HOLDERNESS, N.H. - Republican presidential contender Mitt Romney said yesterday that his political advisers have warned him against giving a speech explaining his Mormon faith.
During a house party overlooking Squam Lake, Romney was asked by voters if he would give a speech outlining his religious beliefs and how those beliefs might impact his administration, much like President Kennedy did as he sought to explain his Catholic faith during the 1960 election.
"I'm happy to answer any questions people have about my faith and do so pretty regularly," the former Massachusetts governor said. "Is there going to be a special speech? Perhaps, at some point. I sort of like the idea myself. The political advisers tell me no, no, no - it's not a good idea. It draws too much attention to that issue alone."
Romney's Mormon faith has been an issue in his presidential bid, especially with the conservative evangelicals who are central to his strategy to position himself as the candidate of the GOP's family values voters.
In a Pew Research Center poll in September, a quarter of Republicans - including 36 percent of white evangelical Protestants - said they would be less likely to vote for a Mormon.
Speaking of his religious beliefs, Romney said his Mormon values were in line with Judeo-Christian heritage. "I believe in serving other people," he said.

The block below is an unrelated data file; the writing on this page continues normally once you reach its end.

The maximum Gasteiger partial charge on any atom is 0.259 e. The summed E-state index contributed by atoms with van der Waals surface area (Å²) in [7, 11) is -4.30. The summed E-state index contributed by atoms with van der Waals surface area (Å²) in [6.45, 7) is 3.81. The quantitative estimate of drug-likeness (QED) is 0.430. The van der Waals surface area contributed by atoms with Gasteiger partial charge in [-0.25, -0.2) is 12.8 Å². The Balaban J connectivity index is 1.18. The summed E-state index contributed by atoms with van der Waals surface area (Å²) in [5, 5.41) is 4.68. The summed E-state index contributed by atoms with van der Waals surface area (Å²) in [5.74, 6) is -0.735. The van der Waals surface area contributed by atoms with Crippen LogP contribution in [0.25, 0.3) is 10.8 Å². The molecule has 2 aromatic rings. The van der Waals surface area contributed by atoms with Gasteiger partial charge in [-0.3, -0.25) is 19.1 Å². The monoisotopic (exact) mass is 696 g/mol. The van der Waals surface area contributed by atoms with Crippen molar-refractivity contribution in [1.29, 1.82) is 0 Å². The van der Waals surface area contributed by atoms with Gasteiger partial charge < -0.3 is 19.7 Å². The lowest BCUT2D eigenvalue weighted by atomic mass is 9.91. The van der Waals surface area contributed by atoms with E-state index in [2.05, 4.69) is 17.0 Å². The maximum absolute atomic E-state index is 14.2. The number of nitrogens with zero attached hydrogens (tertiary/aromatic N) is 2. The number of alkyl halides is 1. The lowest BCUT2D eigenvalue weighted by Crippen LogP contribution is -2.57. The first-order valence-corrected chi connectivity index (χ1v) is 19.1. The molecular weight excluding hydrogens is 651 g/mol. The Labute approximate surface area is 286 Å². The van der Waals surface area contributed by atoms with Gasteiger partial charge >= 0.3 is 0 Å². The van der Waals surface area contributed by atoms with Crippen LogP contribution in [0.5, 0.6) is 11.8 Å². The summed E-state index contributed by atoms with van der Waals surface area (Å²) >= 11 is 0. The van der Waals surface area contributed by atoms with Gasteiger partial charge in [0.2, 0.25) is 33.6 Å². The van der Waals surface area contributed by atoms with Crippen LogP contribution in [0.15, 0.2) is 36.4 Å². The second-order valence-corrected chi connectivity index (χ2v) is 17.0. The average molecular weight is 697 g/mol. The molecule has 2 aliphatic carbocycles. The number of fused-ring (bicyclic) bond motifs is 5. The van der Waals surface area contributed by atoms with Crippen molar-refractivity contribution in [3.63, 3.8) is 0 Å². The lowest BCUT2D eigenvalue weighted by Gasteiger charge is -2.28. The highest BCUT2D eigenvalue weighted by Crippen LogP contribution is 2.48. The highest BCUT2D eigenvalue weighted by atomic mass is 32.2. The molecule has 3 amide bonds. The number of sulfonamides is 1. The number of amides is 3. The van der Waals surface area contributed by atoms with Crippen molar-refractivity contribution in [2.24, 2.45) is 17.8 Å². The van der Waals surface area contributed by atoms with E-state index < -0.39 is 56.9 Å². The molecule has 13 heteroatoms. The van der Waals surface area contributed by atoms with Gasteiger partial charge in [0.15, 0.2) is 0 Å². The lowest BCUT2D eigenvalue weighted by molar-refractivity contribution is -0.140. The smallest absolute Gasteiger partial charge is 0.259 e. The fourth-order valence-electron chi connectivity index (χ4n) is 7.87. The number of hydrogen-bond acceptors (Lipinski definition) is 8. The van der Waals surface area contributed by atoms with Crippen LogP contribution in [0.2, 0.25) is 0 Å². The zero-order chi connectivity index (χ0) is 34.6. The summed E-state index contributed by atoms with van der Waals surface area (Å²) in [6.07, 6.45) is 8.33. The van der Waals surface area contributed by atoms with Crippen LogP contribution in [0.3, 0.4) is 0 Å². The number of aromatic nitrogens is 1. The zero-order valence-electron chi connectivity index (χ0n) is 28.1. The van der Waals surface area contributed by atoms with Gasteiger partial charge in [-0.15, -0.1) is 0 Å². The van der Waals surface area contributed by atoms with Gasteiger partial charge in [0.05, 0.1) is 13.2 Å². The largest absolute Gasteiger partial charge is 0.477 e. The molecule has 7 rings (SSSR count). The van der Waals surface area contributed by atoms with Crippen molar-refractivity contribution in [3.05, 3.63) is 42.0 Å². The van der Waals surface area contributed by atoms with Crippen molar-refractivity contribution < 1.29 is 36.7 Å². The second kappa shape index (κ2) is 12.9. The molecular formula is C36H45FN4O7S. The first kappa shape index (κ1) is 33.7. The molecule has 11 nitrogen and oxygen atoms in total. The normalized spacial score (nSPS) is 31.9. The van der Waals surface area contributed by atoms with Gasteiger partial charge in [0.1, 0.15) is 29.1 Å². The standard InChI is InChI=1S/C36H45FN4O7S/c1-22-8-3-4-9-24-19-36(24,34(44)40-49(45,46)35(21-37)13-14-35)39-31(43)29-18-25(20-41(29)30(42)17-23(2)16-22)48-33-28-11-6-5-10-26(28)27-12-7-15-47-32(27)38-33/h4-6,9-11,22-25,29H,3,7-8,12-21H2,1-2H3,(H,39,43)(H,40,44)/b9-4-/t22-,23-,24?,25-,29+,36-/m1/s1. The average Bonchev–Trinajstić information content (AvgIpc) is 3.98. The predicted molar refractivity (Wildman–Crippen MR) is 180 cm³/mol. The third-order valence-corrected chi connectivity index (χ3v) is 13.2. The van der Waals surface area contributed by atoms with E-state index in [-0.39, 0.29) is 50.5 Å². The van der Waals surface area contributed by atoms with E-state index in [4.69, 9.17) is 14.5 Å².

Democrats court Iowans
DES MOINES - The race for the Democratic presidential nomination moved into overdrive yesterday as candidates scrambled to outdo each other to win over Iowa activists who will lead off the contest on Jan. 3.
Six Democratic rivals trotted out celebrities, filled the air with populist rhetoric, and schmoozed party regulars in the most hectic day of a campaign that's been intense for months.
The city took on a circus-like atmosphere as candidates raced from forums to rallies to marches to receptions leading up to the Iowa Democratic Party's annual fund-raising dinner, which draws up to 9,000 people.
"We're going to have to do something about a system that's broken and rigged and we're going to have to show some backbone and courage to stand up against some very powerful and entrenched interests," said John Edwards, the former senator from North Carolina. "That is exactly what we need to do, we need to give America hope."
Senator Barack Obama of Illinois billed himself as a change agent with a track record of fighting against special interests.
"The test of leadership isn't what you say, it's what you do," said Obama. "Voting records matter."
While Senator Hillary Clinton of New York has built a substantial lead in national polls, the race for Iowa's leadoff caucuses is much closer and more fluid less than two months before activists head to the caucuses.
"I think electability and results are important," said Senator Chris Dodd of Connecticut. "I think caucus-goers are getting more and more interested about electability, we need to win this election in November. We need to have a candidate who can win, who can bring Democrats, independents, and Republicans who want change."
Obama said he sensed voter frustration with Washington as he campaigns. "You're sending your message through, but sometimes you can't get through because there's a lobbyist who's already on the line," said Obama.
Obama, Edwards, and Dodd were joined by Clinton, Governor Bill Richardson of New Mexico, and Senator Joe Biden of Delaware in the crush of candidates, each getting a chance to make a pitch to some of the biggest crowds of the campaign.